Optimum Design via 'Smart' Partitioning
Communications systems continue to grow increasingly complex as product-development times shrink. As designers look to mix and match circuits either on single systems-on-chip or on chip set broadband solutions, they are challenged to integrate the mostly analog front-end circuits with the mostly digital processing circuits on one chip. What elements should one integrate, and how does one partition the design for maximum efficiency?
This article will highlight some of the design decisions made by Cogency Semiconductor, a broadband-communications system provider, and how it applied a "smart-partitioning" philosophy to optimize the system design using one of Analog Devices Inc.'s mixed-signal front-end devices.
Cogency has developed a HomePlug 1.0-compliant home power line network interface chip set that takes advantage of smart partitioning. The chip set includes the Cogency CS1100 HomePlug MAC/PHY and the Analog Devices AD9875 broadband modem mixed-signal front end (MxFE).
Cogency's success hinged on the ability to optimize the overall system architecture while meeting performance, cost, power, size and time-to-market objectives. The starting point for system-partitioning decisions was found by looking at the relative complexity of the large-scale digital processing portion of the application vs. the mixed-signal/analog portion.
With that in mind, the fundamental aspects of scaling in analog and digital circuitry, the availability of existing silicon core portfolios and the cost/performance capabilities of different process nodes were used to determine the appropriate partitioning and overall level of integration.
The HomePlug specification defines a high-performance home-networking technology that uses in-house power lines as the transmission medium and provides Ethernet-class performance, whole-house coverage, built-in quality-of-service and privacy. Target applications include PC network adapters; residential gateways, including set-tops; and a range of entertainment and communication devices. Market requirements imposed these constraints on the reference design:Power consumption of less than 2 watts. This was driven by the bus-powered USB HomePlug adapter application and reflects power supply inefficiencies.
Low bill-of-materials (BOM) cost.
A small form factor for size-constrained applications such as wall-mounted Ethernet-to-HomePlug bridge devices and PC motherboards.
A working demonstration platform that meets performance targets within four months of the HomePlug specification release.
All design considerations were geared toward achieving those four targets, with an eye toward the path to future-generation products.
The HomePlug power line network interface consists of a media access controller (MAC), digital physical access controller (PHY), codec and analog signal-processing blocks (Fig. 1). The combined MAC/PHY function has complexity on the order of millions of transistors running at clock speeds in multiples of 50 MHz. Based on the complexity and performance requirements, and keeping a strong focus on minimizing die area and power consumption, we determined that the optimum process geometry was 0.18 micron. The choice also anticipated hitting the 0.18-micron process in the optimum part of its life cycle, but being entirely digital, the MAC/PHY is easily migrated to processes with smaller feature sizes.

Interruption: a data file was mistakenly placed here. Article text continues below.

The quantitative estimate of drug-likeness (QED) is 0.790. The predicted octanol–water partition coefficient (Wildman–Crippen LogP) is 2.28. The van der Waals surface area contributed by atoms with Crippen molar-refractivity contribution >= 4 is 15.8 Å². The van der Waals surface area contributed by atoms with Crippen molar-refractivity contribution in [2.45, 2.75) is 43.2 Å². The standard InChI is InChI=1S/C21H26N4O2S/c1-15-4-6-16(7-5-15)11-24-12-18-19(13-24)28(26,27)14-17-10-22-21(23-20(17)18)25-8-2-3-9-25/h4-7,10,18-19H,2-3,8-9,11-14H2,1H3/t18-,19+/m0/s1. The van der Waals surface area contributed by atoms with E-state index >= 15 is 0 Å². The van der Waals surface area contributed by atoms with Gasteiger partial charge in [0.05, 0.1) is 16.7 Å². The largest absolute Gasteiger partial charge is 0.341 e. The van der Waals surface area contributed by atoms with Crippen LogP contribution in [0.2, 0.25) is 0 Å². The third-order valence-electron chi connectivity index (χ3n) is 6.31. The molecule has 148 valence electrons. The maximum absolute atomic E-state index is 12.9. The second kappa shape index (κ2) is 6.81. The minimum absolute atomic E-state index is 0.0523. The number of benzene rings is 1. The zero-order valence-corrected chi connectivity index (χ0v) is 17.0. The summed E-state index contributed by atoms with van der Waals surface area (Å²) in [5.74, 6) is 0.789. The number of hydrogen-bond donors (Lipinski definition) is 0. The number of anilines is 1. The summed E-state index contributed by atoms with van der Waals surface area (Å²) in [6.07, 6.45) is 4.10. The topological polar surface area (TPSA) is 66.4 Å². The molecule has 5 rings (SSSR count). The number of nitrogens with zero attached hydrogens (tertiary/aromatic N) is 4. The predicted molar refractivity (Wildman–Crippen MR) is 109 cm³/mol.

Although not all of the carriers are used, the 128 carriers called out in the HomePlug specification span a bandwidth of 25 MHz. To support that bandwidth, both the transmit and receive paths must be sampled at a minimum of 50 Msamples/s. The high peak-to-average ratio of the orthogonal frequency-division multiplexed signals places dynamic-range requirements on the D/A and A/D converters that approach 10 effective number of bits. A wideband amplifier is needed to drive the 10-dBm transmit signal onto the line, which has an assumed nominal impedance of 50 ohms. Transformer coupling provides isolation from the power line. No hybrid function is required, because the HomePlug specification employs time-division duplexing. To maximize the available dynamic range of the A/D, receive path filtering and gain functions are used, including a bandpass filter to remove interferers such as AM or ham-radio signals and wideband noise. Finally, a programmable-gain range of about 40 dB is required to compensate for the large attenuation that can occur between networked nodes.
When looking at alternatives for the programmablegain amplifier (PGA), Cogency was dissatisfied with the discrete solutions found. Low-noise variable-gain amplifiers met the performance requirements, but they are typically expensive bipolar devices that consume significant power. Low-cost CMOS PGAs suffer from high-input referred noise and require a unique serial peripheral interface. A discrete implementation with switches and discrete amplifiers consumes a great deal of board area and is expensive and difficult to manufacture.
The Analog Devices AD9875 MxFE contains a transmit path interpolation filter and low-power D/A core, a receive path low-pass filter, a PGA and a 10-bit A/D. The converters met all of the performance requirements for the application. The integrated PGA has an input referred noise of 17 nV/the square root of Hz and a gain range of -6 to 36 dB, with a 2-dB step size. The integrated PGA was well-suited to the task and would provide significant advantages in terms of BOM cost, size and manufacturability over any of the discrete alternatives.